a. Lead generation and CPA (cost per acquisition) businesses prevail
b. You deal with pressured commission sales forces with misaligned objectives – “Get low net worth folk off the phone!”
c. Limited inventory is discussed/displayed – those providers with a lead purchase deal in place get the business
2. Their online experiences are weak
a. There is very mixed quality of provider data onlne – lots of players just use a subset of the free Medicare database (Medicare provides a national database of nursing homes), and ignore the private homes
b. There’s no incentive to use web 2.0 tactics around user generated content (reviews and comments) – the care provider is their customer
c. You encounter bad 1990’s-era online experiences: I enter all sorts of data about myself, and expect that (having not been told anything to the contrary), at the end, I will get some form of immediate payback (search results and analysis). What I get more often than not is a page telling me they’ll “call me later” – incredibly frustrating, and more than a tad misleading!
The current players in the space are on the side of the seller – your parent (as a prospect) is the item for sale – and that dynamic results in suboptimal decisions about care for you and your loved one. What’s also interesting is that the care providers have very mixed feelings about the current actors in the space. What little capacity the providers have to support their own resident fit analysis and on-boarding starts breaking down when the quality of leads they receive isn’t great. That results in a lack of adequate time to spend with each interested family, and a suboptimal experience for both the families and the care provider.
Here is what needs to happen:
We need to provide much greater transparency about care providers. That means:
• Killing off the businesses selling reformatted Medicare data to unsuspecting people for $25-$95 a facility – to me, this is exploitation of people in a time of real need.
• Providing as much collective intelligence about each provider as possible (their Medicare quality info, their financial condition, feedback from residents and families, etc.)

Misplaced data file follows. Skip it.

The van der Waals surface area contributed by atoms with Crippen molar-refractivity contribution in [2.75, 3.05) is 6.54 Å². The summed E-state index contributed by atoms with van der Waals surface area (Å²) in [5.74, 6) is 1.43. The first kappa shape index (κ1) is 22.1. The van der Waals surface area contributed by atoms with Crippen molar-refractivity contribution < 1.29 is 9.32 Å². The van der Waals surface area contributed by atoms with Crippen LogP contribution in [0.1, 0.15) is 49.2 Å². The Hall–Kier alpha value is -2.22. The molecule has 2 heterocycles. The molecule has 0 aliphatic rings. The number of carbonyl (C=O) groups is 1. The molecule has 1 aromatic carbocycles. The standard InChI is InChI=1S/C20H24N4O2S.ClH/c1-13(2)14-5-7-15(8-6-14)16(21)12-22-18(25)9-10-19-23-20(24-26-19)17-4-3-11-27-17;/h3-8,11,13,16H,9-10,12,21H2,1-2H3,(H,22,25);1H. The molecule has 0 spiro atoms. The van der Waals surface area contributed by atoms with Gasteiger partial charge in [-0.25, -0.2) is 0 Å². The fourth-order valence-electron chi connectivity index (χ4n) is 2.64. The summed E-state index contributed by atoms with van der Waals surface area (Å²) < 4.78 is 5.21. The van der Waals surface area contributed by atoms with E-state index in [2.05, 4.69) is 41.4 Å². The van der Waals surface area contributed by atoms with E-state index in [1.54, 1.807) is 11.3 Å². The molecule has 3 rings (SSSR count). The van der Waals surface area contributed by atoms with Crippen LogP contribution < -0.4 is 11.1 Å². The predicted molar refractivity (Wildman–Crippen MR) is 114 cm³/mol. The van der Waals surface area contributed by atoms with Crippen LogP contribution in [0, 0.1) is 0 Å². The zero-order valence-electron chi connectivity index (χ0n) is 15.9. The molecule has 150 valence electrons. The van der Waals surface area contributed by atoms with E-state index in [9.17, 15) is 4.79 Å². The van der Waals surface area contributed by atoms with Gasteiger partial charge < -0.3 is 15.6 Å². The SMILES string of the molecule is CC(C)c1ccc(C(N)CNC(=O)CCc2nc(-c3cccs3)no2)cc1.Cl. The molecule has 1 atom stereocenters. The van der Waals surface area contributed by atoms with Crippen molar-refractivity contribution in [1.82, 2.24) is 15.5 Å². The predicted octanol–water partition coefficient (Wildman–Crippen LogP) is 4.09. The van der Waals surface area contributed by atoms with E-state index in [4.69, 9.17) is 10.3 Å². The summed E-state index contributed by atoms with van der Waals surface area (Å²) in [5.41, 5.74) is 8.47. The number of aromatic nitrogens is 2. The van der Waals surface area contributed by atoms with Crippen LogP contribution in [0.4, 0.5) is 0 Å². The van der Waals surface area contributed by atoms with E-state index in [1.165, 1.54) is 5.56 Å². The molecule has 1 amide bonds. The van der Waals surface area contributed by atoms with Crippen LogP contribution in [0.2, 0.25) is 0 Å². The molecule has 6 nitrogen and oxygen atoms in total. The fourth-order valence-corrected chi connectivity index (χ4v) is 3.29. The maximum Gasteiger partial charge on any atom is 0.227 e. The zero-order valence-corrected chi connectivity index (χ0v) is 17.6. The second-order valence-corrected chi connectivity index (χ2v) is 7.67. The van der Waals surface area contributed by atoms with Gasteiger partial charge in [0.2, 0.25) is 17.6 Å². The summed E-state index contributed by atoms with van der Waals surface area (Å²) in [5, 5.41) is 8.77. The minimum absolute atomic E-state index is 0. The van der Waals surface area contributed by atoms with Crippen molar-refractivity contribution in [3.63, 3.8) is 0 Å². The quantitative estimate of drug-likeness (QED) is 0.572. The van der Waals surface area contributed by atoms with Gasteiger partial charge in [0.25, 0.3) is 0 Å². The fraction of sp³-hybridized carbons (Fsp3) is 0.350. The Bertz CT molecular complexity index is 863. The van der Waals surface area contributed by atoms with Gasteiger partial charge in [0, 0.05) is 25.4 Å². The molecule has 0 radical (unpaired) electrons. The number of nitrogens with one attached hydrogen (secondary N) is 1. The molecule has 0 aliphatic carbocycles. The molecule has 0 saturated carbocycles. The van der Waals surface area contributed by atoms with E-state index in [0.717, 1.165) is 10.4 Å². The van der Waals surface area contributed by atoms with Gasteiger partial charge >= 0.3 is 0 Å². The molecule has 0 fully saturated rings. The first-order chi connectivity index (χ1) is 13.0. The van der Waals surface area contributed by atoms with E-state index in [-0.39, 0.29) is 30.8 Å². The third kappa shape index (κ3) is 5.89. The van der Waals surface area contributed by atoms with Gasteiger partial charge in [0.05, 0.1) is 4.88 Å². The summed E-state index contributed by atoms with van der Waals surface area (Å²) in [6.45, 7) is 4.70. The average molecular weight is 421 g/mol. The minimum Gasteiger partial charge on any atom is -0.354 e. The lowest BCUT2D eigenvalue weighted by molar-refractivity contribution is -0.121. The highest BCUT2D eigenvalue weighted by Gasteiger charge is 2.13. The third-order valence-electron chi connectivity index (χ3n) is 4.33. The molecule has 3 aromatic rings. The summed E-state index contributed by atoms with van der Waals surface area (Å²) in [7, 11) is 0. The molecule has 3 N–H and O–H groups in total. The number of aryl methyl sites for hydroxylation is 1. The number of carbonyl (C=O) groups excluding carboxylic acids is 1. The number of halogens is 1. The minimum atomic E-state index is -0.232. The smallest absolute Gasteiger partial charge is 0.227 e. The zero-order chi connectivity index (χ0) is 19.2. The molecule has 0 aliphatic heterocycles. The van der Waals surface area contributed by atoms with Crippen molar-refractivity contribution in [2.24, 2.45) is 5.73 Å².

• Treating the decision on the care facility as a sacrosanct issue – It can’t be anything else but a free match-making of elderly customers and providers. Anything else inserts some inherent bias into the dialog. I do think some things are fine to do as lead-gen (e.g., home alarm systems, Medicare supplemental insurance, etc.). The quality variance between the major providers for products like there is a lot less, and the time and cost to correct a decision is a lot shorter/lower. Contrast that with the decision to move your parent into a care facility: It is already difficult enough to do once in a lifetime, and the associated emotional and financial switching costs are incredibly high. I have had dialogs with people who are dissatisfied with their chosen care provider, but just can’t face the prospect of another move for their parent.
• Finding a way to get post-decision feedback into the system. There are multiple senior sites that thought of user reviews, but the problem is that they contain almost zero content. When someone used a site to search for care options, they rarely if ever return, once the decision is made. That is a real shame. Their feedback regarding their interaction with a provider, whether they eventual chose to go with that provider or not, is a key missing piece of data today.
• Advocating more fundamental senior care innovation. For example, ageing in place (finding creative ways to allow your ageing parent to live in his or her apartment or house longer) can be a win on multiple fronts for a family. ageing in place has been shown not only to improve and extend the quality of life for a senior, under many circumstance it can also be much more cost effective as well. A recent report by Avalere Health has shown that home health service use saved $1.71 Billion for Medicare in 2005-2006. In addition, services ranging from adult day care to residential area-located micro communities are great alternatives to consider for healthier seniors. We need to create much broader awareness of these options by both the adult children and their ageing parents. Care innovation is the only path forward for the US, if we are going to deal with the upcoming explosion of demand over the next two decades.